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Re: INSIGHT - Turkey - More on Gulen movement

Released on 2012-03-16 18:00 GMT

Email-ID 98475
Date 2010-03-22 02:38:54
another example of your loyalty is tested in the recruitment process is
when they decision comes for your university placement. THey will often
test you to see if you will place the movement before your family. For
example, you may have your whole family in Istanbul, but they will tell
you to go to Ankara university. WHen you are away from home, the Gulenists
will provide housing and take care of you. It allows them to strengthen
their control over you and earn your loyalty by separating the target from
the family.
On Mar 21, 2010, at 8:35 PM, Reva Bhalla wrote:

PUBLICATION: for Turkey series
Source was a hardcore Gulenist for 10 years and then defected from the
movement when he came to the US several years back. He was recruited
when he was a high school student and was raised in the movement to
focus on military penetration.Since he knows a great deal about the
Gulen and sensitive military matters, the movement has been careful not
to alienate him. They have people who check up on him (similar to how I
now have people checking up on me) and they have a mutually dependent
relationship where they use each other for information They want to be
careful that he doesn't write any big criticism against them. The source
wants to tell the inside story of Gulen but it's too risky for him. He's
quite paranoid when I talk to him, but now that he's 'liberated' from
the movement, he drinks wine and can loosen up after a while.
(as a side note, in DC there are a couple Turkish restaurants that are
well known, Levante's and Diwan. Levante's, I learned today, is owned by
Kurds. My waiter was also from Diyarbakir. What i found that was
interesting, and something I've noticed for a while, is that Turkish
govt officials will not come to Levante's usually because it's well
known that it's owned by Kurds. Just another example of polarization)
Fethullah Gulen is not as active as he used to be in the movement. He
gets sick more frequently (he has diabetes). They now have a council of
elders, 12 'wise men'. Most of them are in the US, close to Fethullah.
They meet regularly and make decisions on the big issues affecting the
The Gulenist model is obviously very successful. Even US diplomats are
gradually becoming more influenced. They say the Kemalist model has been
unsuccessful in bringing Turkey closer to the West, but the Gulen
through their business and diplomatic efforts have been successful.
The source has also tried like us to acquire a database of the Gulenist
schools. They give him the exact same answer they give us -- that the
education effort isn't centralized and so they don't have a good
database. Source agrees that that is total BS.The schools are central to
the movement's efforts. They keep this list close hold.
The source described for me how the Gulenist recruitment process works.
In Turkey, preparing for your university exam is a huge deal (Emre has
explained this to me in a lot of detail). You essentially have to sign
away a couple years of your life to study for this. The Gulen schools
are known to provide the best preparation, offer the best resources,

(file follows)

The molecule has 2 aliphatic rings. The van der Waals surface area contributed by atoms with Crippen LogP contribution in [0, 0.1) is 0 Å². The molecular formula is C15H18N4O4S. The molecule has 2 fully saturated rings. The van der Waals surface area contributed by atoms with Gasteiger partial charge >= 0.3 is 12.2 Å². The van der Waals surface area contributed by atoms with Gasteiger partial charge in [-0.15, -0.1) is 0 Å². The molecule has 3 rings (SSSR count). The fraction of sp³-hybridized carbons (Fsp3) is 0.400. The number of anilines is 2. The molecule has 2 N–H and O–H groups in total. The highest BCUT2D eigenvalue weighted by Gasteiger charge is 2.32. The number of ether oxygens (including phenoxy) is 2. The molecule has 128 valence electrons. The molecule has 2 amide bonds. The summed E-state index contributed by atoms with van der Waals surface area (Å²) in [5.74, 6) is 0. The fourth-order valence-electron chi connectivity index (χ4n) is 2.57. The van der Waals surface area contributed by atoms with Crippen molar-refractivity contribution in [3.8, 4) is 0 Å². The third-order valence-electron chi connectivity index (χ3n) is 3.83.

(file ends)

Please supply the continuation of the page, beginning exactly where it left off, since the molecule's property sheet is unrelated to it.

etc. A lot of students will attend them, regardless of their
political/religious affiliation. Yout start out going a couple times a
week, then 3 times a week, then every day of the week by the time you're
done. They make it a gradual process and earn your trust. The movement
will then take the brightest students from the class and will focus on
them. THe mentor for each student will change every year. They'll test
your loyalty by calling you late in the evening, early on a Saturday
morning, etc. and ask you to attend something or perform some task. The
task doesn't really matter at the beginning. What they want to see is if
you'll obey them and respond to their beck and call. This is all a
process to test their loyalty. Then, when they get the results for their
university exams, they'll place the top students in the military
academy. From there, they position themselves to influence the
institution. Source estimates that roughly 30% of the military may be
influence/linked to Gulen currently. They are trained from a very early
age how to interact with military personnel, learn the ranks, act
secular, etc. The source was involved in this process. When they are
assimilating in the military, they drink, go out with girls, etc., all
while remaining loyal to the movement. Once you are placed in a
strategic institution, whether it be the military, police judiciary,
media firm, etc., you will be handled by what's the equivalent of a case
officer. They are trained on how to communicate with their handlers in
secret and receive order. Again, this is run very much like a
professional intelligence organization.
In the police force, the Gulenists have a lot more room to maneuver. All
of these efforts kicked of in the early 1980s, but in the 1990s is when
Gulen really gained traction. In the police, they're not as strict as
the military when it comes to background checks. So, for example, it
won't matter much if you go to mosque, have a wife who wears the
headscarf, etc. The Gulenists are extremely strong in the police and
may by now control a majority of the force by the source's estimate.
As far as funding, for years, the Gulenists were very non-transparent.
He described how each city in Turkey is responsible for certain
countries. So, the Gulen in Ankara for example, are in charge of
Azerbaijan, Turkemnistan, etc. The businessmen in that Turkish city are
then responsible for funding initiatives in those countries. There were
literally suitcases of cash being transferred to these countries, but
later, through organizations like Tuskon, they've legitimized the
process a lot more.